[BioSQL-l] gff in biosql; biosql, gbrowse observations
hlapp at gnf.org
Thu Mar 3 18:00:45 EST 2005
On Mar 3, 2005, at 1:25 PM, Genevieve DeClerck wrote:
> I've been playing around with a test biosql database I have running
> (with gbrowse frontend and mysql rdbms). Using the
> 'load_seqdatabase.pl' script I can successfully load a genbank file
> (NC_004578.gbk, the TIGR-annotated P. syringae chromosome) into a
> mysql biosql database. However, when I try to load a gff file with
> additional syringae data I run in to problems - it appears that GFF is
> not supported by biosql?? (I don't see it as a valid format in SeqIO/
> or any mention in the docs).
Biosql itself doesn't support or not support specific formats - it's
whatever bioperl supports.
There is two caveats to this statement:
1) load_seqdatabase.pl instantiates a SeqIO-compliant (or in fact a
Bio::ClusterIO-compliant) parser and thus expects Bio::SeqI (or
Bio::ClusterI) objects coming from the parser. In order to use a parser
that returns different objects (like Bio::SeqFeatureI from the
Bio::FeatureIO system if I understand things correctly) you at this
point would have to write a variant of load_seqdatabase.pl that deals
with this. Although it shouldn't be difficult (or so I suppose) it
doesn't come off the shelf right now.
2) The biosql schema does distinguish between 'bioentries' and
seqfeatures and has a not-null constraint on the foreign key from
seqfeature to bioentry. That is, puristically speaking biosql does not
support features without a sequence object that holds them. So, if you
had a Bio::FeatureIO::gff parser that returns SeqFeatureI objects
without attached sequence, you either need to artificially make up a
sequence or you cannot load those features into biosql.
> Also, when I take a look at the data in the biosql database, I see a
> lot of empty tables and empty fields. The bulk of the data loads into
> these tables: location, seqfeature, seqfeature_qualifier_value. One
> table I expected to see data in is dbxref - I was surprized to see
> this completely empty because there are db_xrefs defined throughout
> the gbk file I loaded.
GenBank has dbxrefs in obscure places in the feature table. The
Bio::SeqIO::genbank parser will not make an attempt to parse dbxrefs
out of feature annotation - you have to write this yourself, e.g., as a
SeqProcessor (this is what I do for e.g. RefSeq).
Alternatively, use EMBL format as input which has designated tags for
dbxrefs that are parsed accordingly by the SeqIO::embl parser.
> Other tables that are empty: bioentry_dbxref, bioentry_path,
> bioentry_relationship, dbxref_qualifier_value,
> location_qualifier_value, seqfeature_dbxref, seqfeature_path
> seqfeature_relationship, term_* (all term tables except 'term').
The bioperl parser or the loader will not do black magic by themselves
- you only get the information that is in there and that is properly
tagged. A genbank record does not contain relationships to other
records other than (obscured) dbxrefs, so bioentry_relationship will
not be populated by it. A ClusterIO stream will populate that table,
e.g. when parsing UniGene. bioentry_path is meant for the transitive
closure over bioentry_relationship and you have to compute it yourself
at this point. seqfeature_relationship will not get populated from a
genbank file as the feature table in genbank (and embl) is flat. In
order to load relationships between terms you will need to load the
ontology that defines them. term_path is again the transitive closure
table (the load_ontology.pl script _will_ optionally compute the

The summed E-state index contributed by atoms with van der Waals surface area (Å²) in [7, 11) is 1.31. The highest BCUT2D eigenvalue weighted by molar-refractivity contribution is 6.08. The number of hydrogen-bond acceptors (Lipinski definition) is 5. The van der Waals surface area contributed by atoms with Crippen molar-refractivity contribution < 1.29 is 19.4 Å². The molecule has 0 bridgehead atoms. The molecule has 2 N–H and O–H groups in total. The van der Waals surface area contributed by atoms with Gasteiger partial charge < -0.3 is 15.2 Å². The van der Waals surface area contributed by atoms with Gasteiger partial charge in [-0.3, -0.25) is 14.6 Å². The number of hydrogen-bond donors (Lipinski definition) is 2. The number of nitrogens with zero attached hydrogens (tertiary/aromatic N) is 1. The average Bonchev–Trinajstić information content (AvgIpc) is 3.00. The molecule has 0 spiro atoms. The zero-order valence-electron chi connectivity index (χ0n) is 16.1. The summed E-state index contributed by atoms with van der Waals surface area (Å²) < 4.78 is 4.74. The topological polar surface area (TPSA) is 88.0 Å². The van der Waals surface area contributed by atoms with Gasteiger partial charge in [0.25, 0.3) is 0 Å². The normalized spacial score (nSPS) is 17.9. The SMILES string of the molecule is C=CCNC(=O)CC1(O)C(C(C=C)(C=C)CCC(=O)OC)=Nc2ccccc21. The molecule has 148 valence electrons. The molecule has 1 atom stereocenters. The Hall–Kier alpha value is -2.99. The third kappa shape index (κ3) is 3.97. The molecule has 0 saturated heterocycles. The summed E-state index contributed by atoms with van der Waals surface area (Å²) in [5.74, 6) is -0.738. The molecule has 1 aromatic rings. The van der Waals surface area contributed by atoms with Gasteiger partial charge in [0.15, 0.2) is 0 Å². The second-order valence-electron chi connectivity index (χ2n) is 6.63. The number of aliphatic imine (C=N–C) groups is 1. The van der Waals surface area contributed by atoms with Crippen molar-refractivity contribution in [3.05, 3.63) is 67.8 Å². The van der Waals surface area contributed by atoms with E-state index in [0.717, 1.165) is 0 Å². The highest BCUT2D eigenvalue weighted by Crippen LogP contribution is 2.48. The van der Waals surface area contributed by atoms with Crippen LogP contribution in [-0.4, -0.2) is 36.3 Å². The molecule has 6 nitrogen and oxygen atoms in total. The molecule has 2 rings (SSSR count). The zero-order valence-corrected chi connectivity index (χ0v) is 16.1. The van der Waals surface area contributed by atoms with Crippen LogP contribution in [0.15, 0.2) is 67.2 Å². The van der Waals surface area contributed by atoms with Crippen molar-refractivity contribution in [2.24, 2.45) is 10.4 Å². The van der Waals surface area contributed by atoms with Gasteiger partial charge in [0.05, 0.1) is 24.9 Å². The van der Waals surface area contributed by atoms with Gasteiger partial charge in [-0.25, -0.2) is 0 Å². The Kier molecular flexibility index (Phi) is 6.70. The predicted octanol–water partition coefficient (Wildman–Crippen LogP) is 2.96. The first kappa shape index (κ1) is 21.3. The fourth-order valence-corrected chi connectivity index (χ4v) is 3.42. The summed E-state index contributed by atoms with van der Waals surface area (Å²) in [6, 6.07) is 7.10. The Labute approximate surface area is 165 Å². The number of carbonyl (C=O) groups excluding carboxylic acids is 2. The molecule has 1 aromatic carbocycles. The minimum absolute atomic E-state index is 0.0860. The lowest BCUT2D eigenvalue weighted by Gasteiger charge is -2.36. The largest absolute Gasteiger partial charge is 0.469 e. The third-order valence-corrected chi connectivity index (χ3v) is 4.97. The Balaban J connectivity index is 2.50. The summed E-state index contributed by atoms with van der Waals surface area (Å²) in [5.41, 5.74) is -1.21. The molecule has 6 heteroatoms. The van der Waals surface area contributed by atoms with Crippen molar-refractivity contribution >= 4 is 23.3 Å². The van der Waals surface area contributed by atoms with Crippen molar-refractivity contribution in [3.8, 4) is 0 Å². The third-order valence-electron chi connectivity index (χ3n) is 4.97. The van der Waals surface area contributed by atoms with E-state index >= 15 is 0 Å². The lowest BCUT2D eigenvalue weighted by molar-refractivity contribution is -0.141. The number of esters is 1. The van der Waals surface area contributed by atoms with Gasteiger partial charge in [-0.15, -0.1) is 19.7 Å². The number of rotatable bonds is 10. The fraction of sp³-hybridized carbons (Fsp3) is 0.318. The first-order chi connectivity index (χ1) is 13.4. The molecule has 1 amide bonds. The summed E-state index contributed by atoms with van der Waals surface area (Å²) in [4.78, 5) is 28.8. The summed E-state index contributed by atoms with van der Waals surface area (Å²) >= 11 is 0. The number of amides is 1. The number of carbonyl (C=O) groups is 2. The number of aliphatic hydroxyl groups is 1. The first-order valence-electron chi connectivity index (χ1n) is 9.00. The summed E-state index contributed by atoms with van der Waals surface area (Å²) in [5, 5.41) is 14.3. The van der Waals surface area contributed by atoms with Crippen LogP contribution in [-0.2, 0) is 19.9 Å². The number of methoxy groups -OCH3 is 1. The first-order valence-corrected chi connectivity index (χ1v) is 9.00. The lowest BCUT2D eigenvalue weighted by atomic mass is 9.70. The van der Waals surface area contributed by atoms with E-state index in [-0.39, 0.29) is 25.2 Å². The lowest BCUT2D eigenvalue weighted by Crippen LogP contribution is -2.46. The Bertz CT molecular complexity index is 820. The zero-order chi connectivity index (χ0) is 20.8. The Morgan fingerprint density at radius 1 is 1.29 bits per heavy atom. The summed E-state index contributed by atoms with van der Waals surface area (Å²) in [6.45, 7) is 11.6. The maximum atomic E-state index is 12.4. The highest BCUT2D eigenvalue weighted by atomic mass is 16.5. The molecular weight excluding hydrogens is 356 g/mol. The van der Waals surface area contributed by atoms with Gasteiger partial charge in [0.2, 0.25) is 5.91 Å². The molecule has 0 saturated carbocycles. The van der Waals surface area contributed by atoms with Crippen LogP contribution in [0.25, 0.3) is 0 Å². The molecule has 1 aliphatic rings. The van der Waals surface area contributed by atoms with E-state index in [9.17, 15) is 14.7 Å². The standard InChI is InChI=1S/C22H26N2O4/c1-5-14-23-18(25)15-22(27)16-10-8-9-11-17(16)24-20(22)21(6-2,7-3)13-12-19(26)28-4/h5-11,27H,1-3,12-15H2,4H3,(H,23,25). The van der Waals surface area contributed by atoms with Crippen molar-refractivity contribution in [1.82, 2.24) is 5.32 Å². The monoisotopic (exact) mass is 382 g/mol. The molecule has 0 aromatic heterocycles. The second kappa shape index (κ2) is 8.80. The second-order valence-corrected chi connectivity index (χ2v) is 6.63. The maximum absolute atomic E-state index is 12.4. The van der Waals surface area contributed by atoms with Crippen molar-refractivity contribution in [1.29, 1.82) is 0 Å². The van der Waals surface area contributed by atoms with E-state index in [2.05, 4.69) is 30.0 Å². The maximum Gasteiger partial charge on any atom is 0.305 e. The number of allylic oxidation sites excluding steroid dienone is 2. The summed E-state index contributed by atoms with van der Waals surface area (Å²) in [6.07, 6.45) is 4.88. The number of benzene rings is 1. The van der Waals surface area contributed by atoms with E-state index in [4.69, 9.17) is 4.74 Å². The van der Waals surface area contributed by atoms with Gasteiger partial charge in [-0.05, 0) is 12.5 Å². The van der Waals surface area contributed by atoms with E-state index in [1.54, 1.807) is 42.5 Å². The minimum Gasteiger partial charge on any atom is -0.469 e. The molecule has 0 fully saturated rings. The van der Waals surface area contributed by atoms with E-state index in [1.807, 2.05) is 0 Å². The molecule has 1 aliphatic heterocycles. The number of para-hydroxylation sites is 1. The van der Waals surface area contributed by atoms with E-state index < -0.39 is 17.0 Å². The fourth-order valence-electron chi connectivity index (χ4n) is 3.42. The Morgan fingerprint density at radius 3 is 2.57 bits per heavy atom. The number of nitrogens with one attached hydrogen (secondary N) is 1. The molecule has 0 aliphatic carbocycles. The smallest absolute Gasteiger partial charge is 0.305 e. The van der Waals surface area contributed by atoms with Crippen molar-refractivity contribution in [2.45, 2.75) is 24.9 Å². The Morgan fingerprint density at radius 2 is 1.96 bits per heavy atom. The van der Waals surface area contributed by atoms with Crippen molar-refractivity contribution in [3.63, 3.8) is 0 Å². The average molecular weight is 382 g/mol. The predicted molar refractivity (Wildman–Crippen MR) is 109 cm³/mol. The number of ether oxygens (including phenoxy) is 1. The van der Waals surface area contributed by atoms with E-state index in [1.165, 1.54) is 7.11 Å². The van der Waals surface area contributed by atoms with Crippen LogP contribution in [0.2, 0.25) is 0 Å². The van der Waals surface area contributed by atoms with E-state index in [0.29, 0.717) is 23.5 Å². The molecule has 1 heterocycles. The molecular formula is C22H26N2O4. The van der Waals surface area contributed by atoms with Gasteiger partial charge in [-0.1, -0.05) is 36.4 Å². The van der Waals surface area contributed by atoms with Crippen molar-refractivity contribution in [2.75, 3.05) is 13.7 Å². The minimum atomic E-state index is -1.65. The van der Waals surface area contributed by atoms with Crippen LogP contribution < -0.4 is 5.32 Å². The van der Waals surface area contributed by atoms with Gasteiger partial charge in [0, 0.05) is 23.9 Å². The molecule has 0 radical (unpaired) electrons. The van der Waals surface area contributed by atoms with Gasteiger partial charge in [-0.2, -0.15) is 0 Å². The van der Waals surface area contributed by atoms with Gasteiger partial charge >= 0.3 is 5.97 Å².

transitive closure). If dbxref is empty then association tables with it
will of course also be empty.
> As for empty fields, I would not have expected the 'display_name' in
> table 'seqfeature' to be empty/NULL.
It is empty because none of the bioperl SeqIO parsers populates it.
> This appears to be an important field for feature display in gbrowse.
Agreed, but it's not supported (yet) by the bioperl SeqIO system. In a
sequence-object centric world naming features is not important, as
opposed to a feature-centric world.
> When I view this biosql database in gbrowse I can see CDS and genes
> glyphs, but the identifier labels are missing (even thought they're
> acitivate in the .conf file). I had a suspicion that the NULL
> display_name field might have something to do with the missing glyph
> label so I edited a record in 'seqfeature' in mysql, replacing NULL
> with "Foo" -- I refreshed the gbrowse page and, sure enough, a "Foo"
> label appeared on the glyph whose info I altered in the db. This
> proved to me that there definately seems to be some disconnect between
> how the gbk file was parsed by load_seqdatabase.pl and/or how these
> data were inserted into the database.
There is no disconnect, but there is no magic either.
Remember, load_seqdatabase.pl and the rest of bioperl-db in essence is
nothing but the object-relational bridge that maps bioperl objects into
the biosql schema. load_seqdatabase.pl won't make up any content that
you didn't supply it with to begin with through the bioperl SeqIO
parser or chained SeqProcessor.
If you look at a genbank feature table you will realize that features
do not have names - they only have type and location (and an implicit
source), and some tag/value annotation. This is what a bioperl SeqIO
parser will generally give you.
The disconnect is between the feature-centric world as e.g. represented
in GFF(3) and the sequence record-centric world represented by
datasources like Genbank, Embl, UniProt, etc. and therefore also the
Bioperl core object model. There are modules and scripts in bioperl
that try to bridge this disconnect by converting seq objects with
features to features with names, and by 'unflattening' Genbank feature
tables. Check out stuff under scripts/Bio-DB-GFF and
Hilmar Lapp email: lapp at gnf.org
GNF, San Diego, Ca. 92121 phone: +1-858-812-1757
More information about the BioSQL-l